When I wrote my list of 7 Fictional Characters That You’ll Relate To If You’re An ENFJ, I rewatched the movie Dead Poet Society. I think both John Keating and Neil Perry are ENFJs, but they’re often typed as ENFPs and that got me thinking about some of the main differences between these types. And that led me to pondering the ways that NF types, and ENFJs in particular, work to change the world.
Most people don’t think of ENFJs as a type that would buck the status quo. We see them as harmony creators, best friends, and mentors but not necessarily as someone who swims against the flow of culture. I think that’s the main reason people type Mr. Keating and Neil as ENFPs, who we more often think of as the outspoken champions of causes. But ENFJs do have a rebellious streak. In fact, all NF types are idealists who typically find some way to seek a better world. Though the ways they work toward this change (and what a better world means to them) differ depending on their individual personalities, interests, and experiences most of them do want to change the world in some way.
Just to be clear, NF types aren’t the only ones who care about social change or want to see improvements in the world. Every one of the 16 types does that in their own way, and I’ll be working on a post that covers all of them in the near future. But just for today, I want to focus on ENFJs, ENFPs, and Dead Poet Society.
I’m not a huge fan of giving the Myers-Briggs types nicknames because there’s so much more to each type than can be neatly packaged into a single description. But we can look at the different nicknames as roles that each type fills often enough for it to stick as a label. Teacher, Mentor, Giver, and Charismatic Leader are all descriptions that are used to try and sum-up the key traits of ENFJs. Interestingly, all those labels could be applied to John Keating from Dead Poet Society.Read more →
If you’ve been a Christian for any length of time, you’ve probably noticed people in the church don’t always act Christ-like. For many, the worst hurts they’ve suffered from another human being came from someone who called themselves “Christian.” Even if that’s not the case for you, I’m sure you’ve seen pettiness, hypocrisy, and other issues among God’s people.
Yet even though we know human beings aren’t perfect, there’s still a tendency to align ourselves with them. We’ve all known people who found a teacher they like so much they’ll follow him even if he contradicts the Bible. Maybe we’ve even been there ourselves, often without even realizing it. We might also have seen churches break into factions when leaders disagree over a point of doctrine, and then followed one of those leaders as the group splits apart.
When you go through something like that often enough, it’s easy to lose trust in other people. Maybe we stop relying on other Christians, or refuse to listen to the ministry, or become obsessively critical of others. We might decided we’re the only reliable authority on scripture and that it’s dangerous to listen to anyone else.
Wanting someone to follow as an authority, or rejecting others and their ideas to avoid getting hurt, are both natural human impulses. But that doesn’t make either of them a good thing. Whenever we trust a human being (including ourselves) more than God, we’re going to get into trouble. We need to find a balance that lets us live in unity with our brethren while following God first and foremost. Read more →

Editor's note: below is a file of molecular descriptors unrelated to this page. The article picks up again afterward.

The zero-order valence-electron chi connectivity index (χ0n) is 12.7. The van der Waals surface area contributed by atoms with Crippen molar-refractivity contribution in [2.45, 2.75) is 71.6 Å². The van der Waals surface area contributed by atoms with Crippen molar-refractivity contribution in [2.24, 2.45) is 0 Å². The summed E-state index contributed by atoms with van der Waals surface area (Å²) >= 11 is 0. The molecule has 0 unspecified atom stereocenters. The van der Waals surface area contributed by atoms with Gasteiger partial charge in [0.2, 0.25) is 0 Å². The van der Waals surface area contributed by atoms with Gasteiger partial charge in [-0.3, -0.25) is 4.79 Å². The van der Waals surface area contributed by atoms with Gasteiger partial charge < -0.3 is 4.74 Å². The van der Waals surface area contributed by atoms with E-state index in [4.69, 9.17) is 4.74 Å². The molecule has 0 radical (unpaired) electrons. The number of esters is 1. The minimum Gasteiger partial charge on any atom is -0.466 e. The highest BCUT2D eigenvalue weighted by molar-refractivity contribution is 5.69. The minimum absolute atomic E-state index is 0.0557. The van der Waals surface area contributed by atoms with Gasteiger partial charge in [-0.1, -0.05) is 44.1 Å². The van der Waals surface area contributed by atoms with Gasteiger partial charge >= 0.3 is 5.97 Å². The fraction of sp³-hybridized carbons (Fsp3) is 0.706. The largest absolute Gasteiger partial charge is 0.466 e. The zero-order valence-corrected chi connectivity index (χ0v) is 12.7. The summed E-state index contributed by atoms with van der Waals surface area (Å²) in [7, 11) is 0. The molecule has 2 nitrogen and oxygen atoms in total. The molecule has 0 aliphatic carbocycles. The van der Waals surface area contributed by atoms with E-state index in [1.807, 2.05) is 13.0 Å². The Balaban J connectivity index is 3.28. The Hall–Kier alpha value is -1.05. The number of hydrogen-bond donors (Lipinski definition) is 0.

When we go to school or a lecture or seminar, we’re typically looking to find out what the teacher knows. And it’s rare for most of us to have a continuing relationship with a single teacher, unless you’re in an apprenticeship situation. We tend to think of teachers as people you get information from, not necessarily someone you mimic or have a relationship with (though it’s great when that does happen).
These assumptions color how we respond to the Bible’s description of Jesus as Teacher or Rabbi (Matt. 19:16; John 1:38, for example). Being a student of this type of teacher goes beyond just listening to what he has to say. The relationship between a rabbi and their disciples, or talmidim in Hebrew, went deeper.
those who leave family to study and follow the ways of their teacher [rabbi]. They study not only to learn what their teacher knows but to become the type of man their teacher is.” (Psalm 11918.org)
Being taught in this sense isn’t just about taking in knowledge. It’s about changing who you are and how you think.
Our Two Great Teachers
We’re not just pulling this idea that disciples of Jesus should become like Him out of Jewish tradition. It comes straight out of the Bible. Jesus said, “A disciple is not above his teacher, but everyone when he is fully trained will be like his teacher” (Luke 6:40, WEB). That’s our goal — to become exactly like our Teacher. And while this title is usually applied to Christ, it also includes God the Father.
It is written in the prophets, ‘They will all be taught by God.’ Therefore everyone who hears from the Father, and has learned, comes to me. (John 6:45, WEB)
Both member of the God-family are closely involved with teaching us. And as we learn from them, we’re to become like them. The idea that we can become like God is so incredible it’s almost unbelievable, but that really is our ultimate goal (1 John 3:1-2). They mean for us to become part of their family and even share in their oneness (John 17:20-23).
Patterned After God
In his first letter to the Corinthians, Paul talks about how we need God’s spirit in us to learn the things God gives us. God’s truths don’t make sense to “the natural man … because they are spiritually discerned” (1 Cor. 2:9-15, WEB). We need God’s spirit to unlock our minds and transform them. And this process results in us developing “the mind of Christ” (1 Cor. 2:16, KJV).
Let this mind be in you, which was also in Christ Jesus (Phil. 2:5, KJV) Read more →